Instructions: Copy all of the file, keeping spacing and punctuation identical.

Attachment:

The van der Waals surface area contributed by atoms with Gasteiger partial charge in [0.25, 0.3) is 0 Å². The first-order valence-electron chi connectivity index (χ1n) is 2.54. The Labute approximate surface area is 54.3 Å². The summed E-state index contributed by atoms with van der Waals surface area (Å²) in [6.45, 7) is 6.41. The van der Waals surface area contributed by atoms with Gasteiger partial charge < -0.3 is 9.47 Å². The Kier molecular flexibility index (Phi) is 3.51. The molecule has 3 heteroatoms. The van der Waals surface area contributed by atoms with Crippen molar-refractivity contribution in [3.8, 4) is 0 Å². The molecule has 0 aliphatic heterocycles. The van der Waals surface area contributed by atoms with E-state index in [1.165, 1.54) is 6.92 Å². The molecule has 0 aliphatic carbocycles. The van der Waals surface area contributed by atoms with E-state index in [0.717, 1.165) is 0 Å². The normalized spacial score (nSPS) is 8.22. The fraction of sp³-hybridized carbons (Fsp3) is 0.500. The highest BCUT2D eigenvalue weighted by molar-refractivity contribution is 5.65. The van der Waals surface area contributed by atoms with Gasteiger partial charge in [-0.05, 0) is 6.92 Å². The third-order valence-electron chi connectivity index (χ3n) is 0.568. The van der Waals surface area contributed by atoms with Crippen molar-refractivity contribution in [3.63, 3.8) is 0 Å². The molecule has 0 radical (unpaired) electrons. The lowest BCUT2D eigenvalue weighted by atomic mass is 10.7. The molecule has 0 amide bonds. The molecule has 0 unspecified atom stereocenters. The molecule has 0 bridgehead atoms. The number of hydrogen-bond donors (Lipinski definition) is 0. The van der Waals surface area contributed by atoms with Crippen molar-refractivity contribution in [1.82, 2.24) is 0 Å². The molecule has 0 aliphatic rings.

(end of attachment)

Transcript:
The van der Waals surface area contributed by atoms with Gasteiger partial charge in [0.25, 0.3) is 0 Å². The first-order valence-electron chi connectivity index (χ1n) is 2.54. The Labute approximate surface area is 54.3 Å². The summed E-state index contributed by atoms with van der Waals surface area (Å²) in [6.45, 7) is 6.41. The van der Waals surface area contributed by atoms with Gasteiger partial charge < -0.3 is 9.47 Å². The Kier molecular flexibility index (Phi) is 3.51. The molecule has 3 heteroatoms. The van der Waals surface area contributed by atoms with Crippen molar-refractivity contribution in [3.8, 4) is 0 Å². The molecule has 0 aliphatic heterocycles. The van der Waals surface area contributed by atoms with E-state index in [1.165, 1.54) is 6.92 Å². The molecule has 0 aliphatic carbocycles. The van der Waals surface area contributed by atoms with E-state index in [0.717, 1.165) is 0 Å². The normalized spacial score (nSPS) is 8.22. The fraction of sp³-hybridized carbons (Fsp3) is 0.500. The highest BCUT2D eigenvalue weighted by molar-refractivity contribution is 5.65. The van der Waals surface area contributed by atoms with Gasteiger partial charge in [-0.05, 0) is 6.92 Å². The third-order valence-electron chi connectivity index (χ3n) is 0.568. The van der Waals surface area contributed by atoms with Crippen molar-refractivity contribution in [3.63, 3.8) is 0 Å². The molecule has 0 radical (unpaired) electrons. The lowest BCUT2D eigenvalue weighted by atomic mass is 10.7. The molecule has 0 amide bonds. The molecule has 0 unspecified atom stereocenters. The molecule has 0 bridgehead atoms. The number of hydrogen-bond donors (Lipinski definition) is 0. The van der Waals surface area contributed by atoms with Crippen molar-refractivity contribution in [1.82, 2.24) is 0 Å². The molecule has 0 aliphatic rings.